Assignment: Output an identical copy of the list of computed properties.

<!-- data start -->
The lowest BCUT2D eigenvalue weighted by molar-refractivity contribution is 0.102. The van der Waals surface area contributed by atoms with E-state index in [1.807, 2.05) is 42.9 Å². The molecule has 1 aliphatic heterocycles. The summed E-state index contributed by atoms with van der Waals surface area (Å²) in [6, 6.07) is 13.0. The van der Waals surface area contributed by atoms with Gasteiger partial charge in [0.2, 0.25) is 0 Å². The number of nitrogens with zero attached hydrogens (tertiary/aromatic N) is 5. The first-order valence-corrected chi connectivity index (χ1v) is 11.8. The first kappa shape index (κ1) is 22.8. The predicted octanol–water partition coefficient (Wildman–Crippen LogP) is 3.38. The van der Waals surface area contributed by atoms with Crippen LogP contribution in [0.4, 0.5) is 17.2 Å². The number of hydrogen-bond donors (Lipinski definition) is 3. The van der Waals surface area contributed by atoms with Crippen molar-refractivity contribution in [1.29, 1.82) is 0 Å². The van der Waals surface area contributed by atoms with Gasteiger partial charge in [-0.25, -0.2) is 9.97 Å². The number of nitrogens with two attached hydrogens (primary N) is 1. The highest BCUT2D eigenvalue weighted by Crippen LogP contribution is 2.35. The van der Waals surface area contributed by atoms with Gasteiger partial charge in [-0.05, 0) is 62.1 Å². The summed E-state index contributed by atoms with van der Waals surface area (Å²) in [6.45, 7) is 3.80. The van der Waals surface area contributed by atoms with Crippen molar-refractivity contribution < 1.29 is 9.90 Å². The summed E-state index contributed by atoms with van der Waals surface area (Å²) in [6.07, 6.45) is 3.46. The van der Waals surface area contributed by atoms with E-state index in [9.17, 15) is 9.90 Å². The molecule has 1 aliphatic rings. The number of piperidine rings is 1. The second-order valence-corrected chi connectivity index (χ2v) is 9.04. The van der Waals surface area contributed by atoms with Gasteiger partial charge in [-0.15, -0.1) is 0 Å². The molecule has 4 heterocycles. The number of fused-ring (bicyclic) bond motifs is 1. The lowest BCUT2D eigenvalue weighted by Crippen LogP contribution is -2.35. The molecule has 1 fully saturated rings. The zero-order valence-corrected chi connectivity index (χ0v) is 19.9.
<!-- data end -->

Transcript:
The lowest BCUT2D eigenvalue weighted by molar-refractivity contribution is 0.102. The van der Waals surface area contributed by atoms with E-state index in [1.807, 2.05) is 42.9 Å². The molecule has 1 aliphatic heterocycles. The summed E-state index contributed by atoms with van der Waals surface area (Å²) in [6, 6.07) is 13.0. The van der Waals surface area contributed by atoms with Gasteiger partial charge in [0.2, 0.25) is 0 Å². The number of nitrogens with zero attached hydrogens (tertiary/aromatic N) is 5. The first-order valence-corrected chi connectivity index (χ1v) is 11.8. The first kappa shape index (κ1) is 22.8. The predicted octanol–water partition coefficient (Wildman–Crippen LogP) is 3.38. The van der Waals surface area contributed by atoms with Crippen LogP contribution in [0.4, 0.5) is 17.2 Å². The number of hydrogen-bond donors (Lipinski definition) is 3. The van der Waals surface area contributed by atoms with Crippen molar-refractivity contribution in [1.29, 1.82) is 0 Å². The van der Waals surface area contributed by atoms with Gasteiger partial charge in [-0.25, -0.2) is 9.97 Å². The number of nitrogens with two attached hydrogens (primary N) is 1. The highest BCUT2D eigenvalue weighted by Crippen LogP contribution is 2.35. The van der Waals surface area contributed by atoms with Gasteiger partial charge in [-0.05, 0) is 62.1 Å². The summed E-state index contributed by atoms with van der Waals surface area (Å²) in [6.45, 7) is 3.80. The van der Waals surface area contributed by atoms with Crippen molar-refractivity contribution < 1.29 is 9.90 Å². The summed E-state index contributed by atoms with van der Waals surface area (Å²) in [6.07, 6.45) is 3.46. The van der Waals surface area contributed by atoms with E-state index in [9.17, 15) is 9.90 Å². The molecule has 1 aliphatic rings. The number of piperidine rings is 1. The second-order valence-corrected chi connectivity index (χ2v) is 9.04. The van der Waals surface area contributed by atoms with Gasteiger partial charge in [-0.15, -0.1) is 0 Å². The molecule has 4 heterocycles. The number of fused-ring (bicyclic) bond motifs is 1. The lowest BCUT2D eigenvalue weighted by Crippen LogP contribution is -2.35. The molecule has 1 fully saturated rings. The zero-order valence-corrected chi connectivity index (χ0v) is 19.9.